If your business was forced to close due to the pandemic, you may be itching to get back in the game. Or maybe you're looking to fulfill a lifelong dream of running a business for the first time. In any event, there's been a recent uptick in the number of people starting small businesses.
Uncle Sam encourages entrepreneurship by offering various federal income tax breaks for self-employed individuals. Here are seven deductions that may provide sizeable benefits for people who are self employed.
1. Health Insurance
Years ago, self-employed individuals couldn't deduct the full amount of their health insurance premiums, like corporate entities could. But the playing field has been leveled.
For 2021, you might be able to write off all your health insurance premiums if the business generates ample profit. This deduction is claimed "above the line" on your personal tax return. So, it reduces your adjusted gross income for other tax purposes. It applies to premiums for health, dental and long-term care insurance incurred for yourself, your spouse and dependents under age 27.
2. Retirement Plan Contributions
Not only can self-employed individuals accumulate retirement assets on a tax-deferred basis, they can also write off current contributions within generous limits. As with health insurance premiums, retirement plan contributions made by self-employed individuals are deductible "above the line."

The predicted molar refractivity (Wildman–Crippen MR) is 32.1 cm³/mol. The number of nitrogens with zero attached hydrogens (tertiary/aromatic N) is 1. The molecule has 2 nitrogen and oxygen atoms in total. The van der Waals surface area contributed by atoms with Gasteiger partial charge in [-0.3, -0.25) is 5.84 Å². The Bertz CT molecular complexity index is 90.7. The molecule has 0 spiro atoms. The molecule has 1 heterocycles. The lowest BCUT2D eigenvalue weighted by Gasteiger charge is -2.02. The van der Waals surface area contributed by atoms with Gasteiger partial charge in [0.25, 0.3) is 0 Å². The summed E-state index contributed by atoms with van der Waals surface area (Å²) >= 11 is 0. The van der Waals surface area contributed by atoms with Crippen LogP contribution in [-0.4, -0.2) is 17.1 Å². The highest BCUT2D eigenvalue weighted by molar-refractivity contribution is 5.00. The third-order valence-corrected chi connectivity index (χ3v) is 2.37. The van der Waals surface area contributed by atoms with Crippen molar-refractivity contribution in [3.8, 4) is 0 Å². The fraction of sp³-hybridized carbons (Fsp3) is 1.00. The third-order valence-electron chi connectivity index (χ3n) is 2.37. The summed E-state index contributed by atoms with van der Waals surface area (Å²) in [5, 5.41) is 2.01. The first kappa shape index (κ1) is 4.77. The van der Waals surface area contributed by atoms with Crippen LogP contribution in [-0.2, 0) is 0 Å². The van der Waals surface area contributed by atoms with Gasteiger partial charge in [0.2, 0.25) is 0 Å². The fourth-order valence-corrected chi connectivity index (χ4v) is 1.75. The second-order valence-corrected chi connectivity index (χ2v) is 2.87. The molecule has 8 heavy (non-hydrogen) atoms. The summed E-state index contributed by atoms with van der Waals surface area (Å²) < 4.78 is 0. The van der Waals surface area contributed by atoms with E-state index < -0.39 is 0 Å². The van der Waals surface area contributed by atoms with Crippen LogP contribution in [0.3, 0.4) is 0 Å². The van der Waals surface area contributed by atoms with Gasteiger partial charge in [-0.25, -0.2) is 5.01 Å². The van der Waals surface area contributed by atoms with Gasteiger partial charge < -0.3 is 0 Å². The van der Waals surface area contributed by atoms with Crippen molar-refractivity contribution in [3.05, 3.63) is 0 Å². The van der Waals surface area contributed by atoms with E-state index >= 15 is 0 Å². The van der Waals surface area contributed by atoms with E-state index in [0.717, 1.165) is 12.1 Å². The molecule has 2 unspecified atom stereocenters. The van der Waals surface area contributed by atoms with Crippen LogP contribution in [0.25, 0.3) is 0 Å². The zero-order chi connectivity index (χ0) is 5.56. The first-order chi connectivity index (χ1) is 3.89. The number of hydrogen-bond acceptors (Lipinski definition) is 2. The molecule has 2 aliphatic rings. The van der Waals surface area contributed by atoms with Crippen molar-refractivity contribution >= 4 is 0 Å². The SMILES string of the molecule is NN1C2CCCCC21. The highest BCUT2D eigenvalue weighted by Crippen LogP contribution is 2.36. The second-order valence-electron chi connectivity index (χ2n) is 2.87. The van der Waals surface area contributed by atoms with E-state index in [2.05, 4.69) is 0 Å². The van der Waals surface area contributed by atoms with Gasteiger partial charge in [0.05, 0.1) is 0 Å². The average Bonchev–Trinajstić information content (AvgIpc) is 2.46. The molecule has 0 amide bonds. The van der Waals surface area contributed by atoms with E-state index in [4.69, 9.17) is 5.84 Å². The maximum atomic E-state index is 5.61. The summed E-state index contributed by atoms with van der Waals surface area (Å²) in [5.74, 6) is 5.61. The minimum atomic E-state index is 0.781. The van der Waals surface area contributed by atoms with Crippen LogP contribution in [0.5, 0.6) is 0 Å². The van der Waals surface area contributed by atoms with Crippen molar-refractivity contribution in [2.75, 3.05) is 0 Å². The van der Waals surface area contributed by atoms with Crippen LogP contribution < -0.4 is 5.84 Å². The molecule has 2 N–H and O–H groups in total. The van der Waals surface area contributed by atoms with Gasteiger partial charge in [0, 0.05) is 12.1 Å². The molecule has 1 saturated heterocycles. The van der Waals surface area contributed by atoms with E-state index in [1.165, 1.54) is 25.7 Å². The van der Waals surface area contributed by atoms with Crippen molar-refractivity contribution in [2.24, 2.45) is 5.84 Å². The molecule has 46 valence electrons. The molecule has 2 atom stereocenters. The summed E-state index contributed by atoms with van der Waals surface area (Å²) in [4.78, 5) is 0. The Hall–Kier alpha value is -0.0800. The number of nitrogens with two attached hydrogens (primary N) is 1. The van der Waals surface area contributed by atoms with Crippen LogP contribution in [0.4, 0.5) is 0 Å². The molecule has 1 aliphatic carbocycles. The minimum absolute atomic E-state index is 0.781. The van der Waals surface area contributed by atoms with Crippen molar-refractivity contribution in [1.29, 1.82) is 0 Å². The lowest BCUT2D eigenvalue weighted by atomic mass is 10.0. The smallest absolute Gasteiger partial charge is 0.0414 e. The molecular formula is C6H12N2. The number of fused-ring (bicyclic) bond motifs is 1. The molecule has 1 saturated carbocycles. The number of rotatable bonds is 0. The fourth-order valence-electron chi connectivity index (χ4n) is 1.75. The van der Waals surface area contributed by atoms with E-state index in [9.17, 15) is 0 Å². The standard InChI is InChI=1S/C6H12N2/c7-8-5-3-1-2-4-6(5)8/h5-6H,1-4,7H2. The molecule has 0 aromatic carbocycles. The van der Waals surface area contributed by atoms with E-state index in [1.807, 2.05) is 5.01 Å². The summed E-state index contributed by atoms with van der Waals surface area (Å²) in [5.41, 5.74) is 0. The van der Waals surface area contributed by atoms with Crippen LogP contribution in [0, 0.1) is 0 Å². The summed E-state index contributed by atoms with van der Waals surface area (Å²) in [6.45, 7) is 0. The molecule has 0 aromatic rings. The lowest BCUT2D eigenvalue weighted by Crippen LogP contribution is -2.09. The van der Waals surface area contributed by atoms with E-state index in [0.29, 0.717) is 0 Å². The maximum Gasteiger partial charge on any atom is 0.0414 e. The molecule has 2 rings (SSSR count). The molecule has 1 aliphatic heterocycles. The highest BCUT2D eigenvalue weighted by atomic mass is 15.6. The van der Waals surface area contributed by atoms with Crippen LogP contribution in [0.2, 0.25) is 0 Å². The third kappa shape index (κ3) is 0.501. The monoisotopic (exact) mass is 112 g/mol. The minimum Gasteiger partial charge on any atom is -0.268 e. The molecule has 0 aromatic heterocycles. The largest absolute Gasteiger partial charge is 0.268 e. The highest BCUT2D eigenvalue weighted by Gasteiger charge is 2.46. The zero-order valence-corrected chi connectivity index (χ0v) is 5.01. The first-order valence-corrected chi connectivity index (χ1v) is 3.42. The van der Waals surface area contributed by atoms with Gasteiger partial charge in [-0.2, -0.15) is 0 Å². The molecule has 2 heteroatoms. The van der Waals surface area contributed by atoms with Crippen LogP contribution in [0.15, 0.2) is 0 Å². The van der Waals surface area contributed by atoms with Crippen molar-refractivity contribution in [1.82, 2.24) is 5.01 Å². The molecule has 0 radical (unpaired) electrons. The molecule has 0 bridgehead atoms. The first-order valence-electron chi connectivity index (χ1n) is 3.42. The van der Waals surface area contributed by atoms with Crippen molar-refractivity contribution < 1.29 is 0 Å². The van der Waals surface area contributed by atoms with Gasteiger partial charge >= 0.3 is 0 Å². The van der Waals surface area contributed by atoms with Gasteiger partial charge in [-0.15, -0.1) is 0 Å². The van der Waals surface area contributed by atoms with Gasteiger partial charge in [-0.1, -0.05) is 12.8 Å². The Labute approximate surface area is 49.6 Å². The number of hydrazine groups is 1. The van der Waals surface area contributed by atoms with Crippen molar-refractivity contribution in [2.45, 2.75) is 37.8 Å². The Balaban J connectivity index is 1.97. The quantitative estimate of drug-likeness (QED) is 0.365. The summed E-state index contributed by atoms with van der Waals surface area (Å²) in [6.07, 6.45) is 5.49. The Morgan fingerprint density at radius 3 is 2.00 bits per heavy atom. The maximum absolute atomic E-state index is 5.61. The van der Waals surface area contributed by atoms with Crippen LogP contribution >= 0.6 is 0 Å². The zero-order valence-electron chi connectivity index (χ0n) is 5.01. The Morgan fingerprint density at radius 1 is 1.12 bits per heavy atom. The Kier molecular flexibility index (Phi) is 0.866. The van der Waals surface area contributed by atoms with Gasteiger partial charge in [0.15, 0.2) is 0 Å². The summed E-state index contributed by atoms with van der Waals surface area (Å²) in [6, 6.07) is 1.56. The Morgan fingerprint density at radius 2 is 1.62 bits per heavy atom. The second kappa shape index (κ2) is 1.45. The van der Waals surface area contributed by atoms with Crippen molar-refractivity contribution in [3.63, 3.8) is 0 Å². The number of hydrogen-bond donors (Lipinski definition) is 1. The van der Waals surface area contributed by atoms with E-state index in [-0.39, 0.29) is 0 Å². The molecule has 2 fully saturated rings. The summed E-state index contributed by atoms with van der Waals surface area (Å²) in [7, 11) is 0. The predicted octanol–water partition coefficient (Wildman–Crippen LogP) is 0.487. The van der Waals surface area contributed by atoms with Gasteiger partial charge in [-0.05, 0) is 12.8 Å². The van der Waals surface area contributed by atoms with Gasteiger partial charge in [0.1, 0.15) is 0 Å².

Your retirement plan options range from easy-to-administer plans — such as Simplified Employee Pension (SEPs) or Savings Incentive Match Plans for Employees (SIMPLEs) — to more-complicated solo 401(k) plans and Keogh plans specifically designed for self-employed individuals. Generally, the limits are the same as they are for comparable employer-sponsored plans.
3. Home Office Deductions
Currently, you can't deduct home office expenses if you're a corporate employee, but self-employed individuals may be eligible for a significant deduction. This represents a clear advantage for self-employed people.
To qualify, you must use the home regularly and exclusively as your principal place of a business or a place to meet or deal with clients, customers or patients in the normal course of business. If you have no fixed place of business, you may qualify if you do administrative work at home.
The deduction is based on the business-use percentage. For example, if you use 10% of your home's square footage for business, you can deduct 10% of your indirect expenses — such as utilities, repairs and insurance — plus 100% of your direct expenses, such as painting the office or installing window coverings. In addition, you can claim a generous depreciation allowance under IRS tables.
There's also a simplified method that's allowed under the tax law: You can deduct $5 for each square foot of home office space, up to a maximum total of $1,500. Be aware that you may switch between the traditional and simplified methods from year to year. Once you pick, you aren't locked into either method for future tax years.